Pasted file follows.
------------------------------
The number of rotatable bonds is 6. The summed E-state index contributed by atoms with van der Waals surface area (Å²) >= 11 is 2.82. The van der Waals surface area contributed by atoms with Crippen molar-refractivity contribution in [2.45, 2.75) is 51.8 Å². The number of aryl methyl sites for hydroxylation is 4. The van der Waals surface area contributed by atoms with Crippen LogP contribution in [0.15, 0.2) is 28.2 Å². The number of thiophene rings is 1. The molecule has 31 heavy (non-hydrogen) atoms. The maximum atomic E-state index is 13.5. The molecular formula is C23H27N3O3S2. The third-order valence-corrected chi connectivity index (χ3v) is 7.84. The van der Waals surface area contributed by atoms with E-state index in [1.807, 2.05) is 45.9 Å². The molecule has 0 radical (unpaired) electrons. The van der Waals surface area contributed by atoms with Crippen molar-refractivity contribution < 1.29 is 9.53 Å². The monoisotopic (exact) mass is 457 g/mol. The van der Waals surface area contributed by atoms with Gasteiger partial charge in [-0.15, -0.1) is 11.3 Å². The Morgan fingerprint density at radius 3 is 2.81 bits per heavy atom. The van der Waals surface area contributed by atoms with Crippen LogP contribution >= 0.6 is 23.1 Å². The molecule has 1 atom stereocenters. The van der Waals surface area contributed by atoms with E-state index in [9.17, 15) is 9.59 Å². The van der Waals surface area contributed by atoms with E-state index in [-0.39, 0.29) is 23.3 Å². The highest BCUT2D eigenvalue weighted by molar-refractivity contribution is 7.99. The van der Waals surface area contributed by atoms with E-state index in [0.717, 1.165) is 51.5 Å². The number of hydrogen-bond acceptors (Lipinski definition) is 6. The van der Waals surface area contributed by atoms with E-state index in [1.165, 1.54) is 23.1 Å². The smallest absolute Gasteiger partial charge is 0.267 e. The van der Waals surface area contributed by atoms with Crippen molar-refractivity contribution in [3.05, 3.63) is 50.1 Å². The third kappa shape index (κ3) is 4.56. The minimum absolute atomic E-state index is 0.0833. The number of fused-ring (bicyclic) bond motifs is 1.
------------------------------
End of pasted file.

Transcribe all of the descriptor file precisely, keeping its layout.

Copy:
The number of rotatable bonds is 6. The summed E-state index contributed by atoms with van der Waals surface area (Å²) >= 11 is 2.82. The van der Waals surface area contributed by atoms with Crippen molar-refractivity contribution in [2.45, 2.75) is 51.8 Å². The number of aryl methyl sites for hydroxylation is 4. The van der Waals surface area contributed by atoms with Crippen LogP contribution in [0.15, 0.2) is 28.2 Å². The number of thiophene rings is 1. The molecule has 31 heavy (non-hydrogen) atoms. The maximum atomic E-state index is 13.5. The molecular formula is C23H27N3O3S2. The third-order valence-corrected chi connectivity index (χ3v) is 7.84. The van der Waals surface area contributed by atoms with E-state index in [1.807, 2.05) is 45.9 Å². The molecule has 0 radical (unpaired) electrons. The van der Waals surface area contributed by atoms with Crippen molar-refractivity contribution < 1.29 is 9.53 Å². The monoisotopic (exact) mass is 457 g/mol. The van der Waals surface area contributed by atoms with Gasteiger partial charge in [-0.15, -0.1) is 11.3 Å². The Morgan fingerprint density at radius 3 is 2.81 bits per heavy atom. The van der Waals surface area contributed by atoms with Crippen LogP contribution >= 0.6 is 23.1 Å². The molecule has 1 atom stereocenters. The van der Waals surface area contributed by atoms with E-state index in [9.17, 15) is 9.59 Å². The van der Waals surface area contributed by atoms with E-state index in [-0.39, 0.29) is 23.3 Å². The highest BCUT2D eigenvalue weighted by molar-refractivity contribution is 7.99. The van der Waals surface area contributed by atoms with E-state index in [0.717, 1.165) is 51.5 Å². The number of hydrogen-bond acceptors (Lipinski definition) is 6. The van der Waals surface area contributed by atoms with E-state index in [1.165, 1.54) is 23.1 Å². The smallest absolute Gasteiger partial charge is 0.267 e. The van der Waals surface area contributed by atoms with Crippen molar-refractivity contribution in [3.05, 3.63) is 50.1 Å². The third kappa shape index (κ3) is 4.56. The minimum absolute atomic E-state index is 0.0833. The number of fused-ring (bicyclic) bond motifs is 1.